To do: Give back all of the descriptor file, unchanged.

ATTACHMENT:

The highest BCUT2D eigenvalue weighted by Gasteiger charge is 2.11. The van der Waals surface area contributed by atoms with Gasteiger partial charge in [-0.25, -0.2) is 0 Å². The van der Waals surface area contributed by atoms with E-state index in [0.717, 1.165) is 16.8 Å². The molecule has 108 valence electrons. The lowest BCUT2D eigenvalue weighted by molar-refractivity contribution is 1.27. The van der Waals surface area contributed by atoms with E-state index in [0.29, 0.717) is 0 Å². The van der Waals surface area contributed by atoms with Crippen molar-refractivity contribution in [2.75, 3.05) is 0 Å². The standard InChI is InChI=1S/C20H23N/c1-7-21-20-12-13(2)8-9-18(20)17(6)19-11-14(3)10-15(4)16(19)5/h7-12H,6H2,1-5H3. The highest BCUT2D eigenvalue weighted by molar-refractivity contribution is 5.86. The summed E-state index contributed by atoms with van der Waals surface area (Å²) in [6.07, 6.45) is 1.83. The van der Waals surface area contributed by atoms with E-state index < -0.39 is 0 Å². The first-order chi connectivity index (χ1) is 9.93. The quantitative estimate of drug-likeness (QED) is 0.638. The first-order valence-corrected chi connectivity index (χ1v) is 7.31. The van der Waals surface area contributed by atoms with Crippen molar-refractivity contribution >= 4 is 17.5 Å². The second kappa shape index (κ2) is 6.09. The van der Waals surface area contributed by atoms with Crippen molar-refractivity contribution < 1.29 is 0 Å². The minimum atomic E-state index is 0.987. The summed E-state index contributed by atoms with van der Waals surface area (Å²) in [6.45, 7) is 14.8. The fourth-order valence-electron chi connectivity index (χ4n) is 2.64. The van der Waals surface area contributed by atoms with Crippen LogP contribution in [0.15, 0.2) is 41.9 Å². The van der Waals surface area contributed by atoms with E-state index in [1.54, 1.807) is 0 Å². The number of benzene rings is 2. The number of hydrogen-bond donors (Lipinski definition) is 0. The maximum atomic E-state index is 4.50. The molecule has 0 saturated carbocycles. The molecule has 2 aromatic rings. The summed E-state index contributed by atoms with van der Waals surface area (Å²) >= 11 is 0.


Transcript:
The highest BCUT2D eigenvalue weighted by Gasteiger charge is 2.11. The van der Waals surface area contributed by atoms with Gasteiger partial charge in [-0.25, -0.2) is 0 Å². The van der Waals surface area contributed by atoms with E-state index in [0.717, 1.165) is 16.8 Å². The molecule has 108 valence electrons. The lowest BCUT2D eigenvalue weighted by molar-refractivity contribution is 1.27. The van der Waals surface area contributed by atoms with E-state index in [0.29, 0.717) is 0 Å². The van der Waals surface area contributed by atoms with Crippen molar-refractivity contribution in [2.75, 3.05) is 0 Å². The standard InChI is InChI=1S/C20H23N/c1-7-21-20-12-13(2)8-9-18(20)17(6)19-11-14(3)10-15(4)16(19)5/h7-12H,6H2,1-5H3. The highest BCUT2D eigenvalue weighted by molar-refractivity contribution is 5.86. The summed E-state index contributed by atoms with van der Waals surface area (Å²) in [6.07, 6.45) is 1.83. The van der Waals surface area contributed by atoms with E-state index < -0.39 is 0 Å². The first-order chi connectivity index (χ1) is 9.93. The quantitative estimate of drug-likeness (QED) is 0.638. The first-order valence-corrected chi connectivity index (χ1v) is 7.31. The van der Waals surface area contributed by atoms with Crippen molar-refractivity contribution >= 4 is 17.5 Å². The second kappa shape index (κ2) is 6.09. The van der Waals surface area contributed by atoms with Crippen molar-refractivity contribution < 1.29 is 0 Å². The minimum atomic E-state index is 0.987. The summed E-state index contributed by atoms with van der Waals surface area (Å²) in [6.45, 7) is 14.8. The fourth-order valence-electron chi connectivity index (χ4n) is 2.64. The van der Waals surface area contributed by atoms with Crippen LogP contribution in [0.15, 0.2) is 41.9 Å². The van der Waals surface area contributed by atoms with E-state index in [1.54, 1.807) is 0 Å². The number of benzene rings is 2. The number of hydrogen-bond donors (Lipinski definition) is 0. The maximum atomic E-state index is 4.50. The molecule has 0 saturated carbocycles. The molecule has 2 aromatic rings. The summed E-state index contributed by atoms with van der Waals surface area (Å²) >= 11 is 0.